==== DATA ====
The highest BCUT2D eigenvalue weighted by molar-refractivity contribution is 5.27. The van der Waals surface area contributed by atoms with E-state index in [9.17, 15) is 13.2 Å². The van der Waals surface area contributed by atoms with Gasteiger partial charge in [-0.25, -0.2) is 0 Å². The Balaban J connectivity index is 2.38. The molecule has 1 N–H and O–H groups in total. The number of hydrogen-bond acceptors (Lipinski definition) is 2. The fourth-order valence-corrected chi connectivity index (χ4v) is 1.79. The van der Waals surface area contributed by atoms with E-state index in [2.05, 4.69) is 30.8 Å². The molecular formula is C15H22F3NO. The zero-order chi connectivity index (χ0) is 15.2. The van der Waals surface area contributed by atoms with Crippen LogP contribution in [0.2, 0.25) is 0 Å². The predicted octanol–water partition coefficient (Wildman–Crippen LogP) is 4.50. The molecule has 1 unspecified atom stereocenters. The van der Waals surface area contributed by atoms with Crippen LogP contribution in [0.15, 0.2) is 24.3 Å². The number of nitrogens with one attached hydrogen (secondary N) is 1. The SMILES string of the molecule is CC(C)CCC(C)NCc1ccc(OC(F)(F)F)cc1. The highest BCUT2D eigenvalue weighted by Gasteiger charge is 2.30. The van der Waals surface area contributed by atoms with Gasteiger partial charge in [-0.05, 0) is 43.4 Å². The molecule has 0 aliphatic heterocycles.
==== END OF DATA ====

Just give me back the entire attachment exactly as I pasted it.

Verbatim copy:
The highest BCUT2D eigenvalue weighted by molar-refractivity contribution is 5.27. The van der Waals surface area contributed by atoms with E-state index in [9.17, 15) is 13.2 Å². The van der Waals surface area contributed by atoms with Gasteiger partial charge in [-0.25, -0.2) is 0 Å². The Balaban J connectivity index is 2.38. The molecule has 1 N–H and O–H groups in total. The number of hydrogen-bond acceptors (Lipinski definition) is 2. The fourth-order valence-corrected chi connectivity index (χ4v) is 1.79. The van der Waals surface area contributed by atoms with E-state index in [2.05, 4.69) is 30.8 Å². The molecular formula is C15H22F3NO. The zero-order chi connectivity index (χ0) is 15.2. The van der Waals surface area contributed by atoms with Crippen LogP contribution in [0.2, 0.25) is 0 Å². The predicted octanol–water partition coefficient (Wildman–Crippen LogP) is 4.50. The molecule has 1 unspecified atom stereocenters. The van der Waals surface area contributed by atoms with Crippen LogP contribution in [0.15, 0.2) is 24.3 Å². The number of nitrogens with one attached hydrogen (secondary N) is 1. The SMILES string of the molecule is CC(C)CCC(C)NCc1ccc(OC(F)(F)F)cc1. The highest BCUT2D eigenvalue weighted by Gasteiger charge is 2.30. The van der Waals surface area contributed by atoms with Gasteiger partial charge in [-0.05, 0) is 43.4 Å². The molecule has 0 aliphatic heterocycles.